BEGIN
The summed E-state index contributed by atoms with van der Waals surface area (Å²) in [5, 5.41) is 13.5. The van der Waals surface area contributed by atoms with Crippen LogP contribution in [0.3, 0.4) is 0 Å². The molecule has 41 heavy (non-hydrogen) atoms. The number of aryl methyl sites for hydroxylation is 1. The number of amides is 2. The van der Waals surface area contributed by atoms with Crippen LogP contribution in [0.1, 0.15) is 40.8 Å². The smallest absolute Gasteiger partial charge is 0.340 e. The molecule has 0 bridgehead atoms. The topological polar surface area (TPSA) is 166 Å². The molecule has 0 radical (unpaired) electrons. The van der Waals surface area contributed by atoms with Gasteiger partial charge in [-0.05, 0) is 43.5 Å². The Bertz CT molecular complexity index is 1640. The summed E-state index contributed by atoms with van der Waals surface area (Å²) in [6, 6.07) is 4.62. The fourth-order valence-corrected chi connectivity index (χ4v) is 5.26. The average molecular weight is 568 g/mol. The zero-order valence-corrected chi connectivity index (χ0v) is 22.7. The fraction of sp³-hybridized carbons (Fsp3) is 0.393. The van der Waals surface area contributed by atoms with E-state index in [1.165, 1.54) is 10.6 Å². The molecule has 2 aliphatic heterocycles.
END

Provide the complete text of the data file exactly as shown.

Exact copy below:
The summed E-state index contributed by atoms with van der Waals surface area (Å²) in [5, 5.41) is 13.5. The van der Waals surface area contributed by atoms with Crippen LogP contribution in [0.3, 0.4) is 0 Å². The molecule has 41 heavy (non-hydrogen) atoms. The number of aryl methyl sites for hydroxylation is 1. The number of amides is 2. The van der Waals surface area contributed by atoms with Crippen LogP contribution in [0.1, 0.15) is 40.8 Å². The smallest absolute Gasteiger partial charge is 0.340 e. The molecule has 0 bridgehead atoms. The topological polar surface area (TPSA) is 166 Å². The molecule has 0 radical (unpaired) electrons. The van der Waals surface area contributed by atoms with Gasteiger partial charge in [-0.05, 0) is 43.5 Å². The Bertz CT molecular complexity index is 1640. The summed E-state index contributed by atoms with van der Waals surface area (Å²) in [6, 6.07) is 4.62. The fourth-order valence-corrected chi connectivity index (χ4v) is 5.26. The average molecular weight is 568 g/mol. The zero-order valence-corrected chi connectivity index (χ0v) is 22.7. The fraction of sp³-hybridized carbons (Fsp3) is 0.393. The van der Waals surface area contributed by atoms with E-state index in [1.165, 1.54) is 10.6 Å². The molecule has 2 aliphatic heterocycles.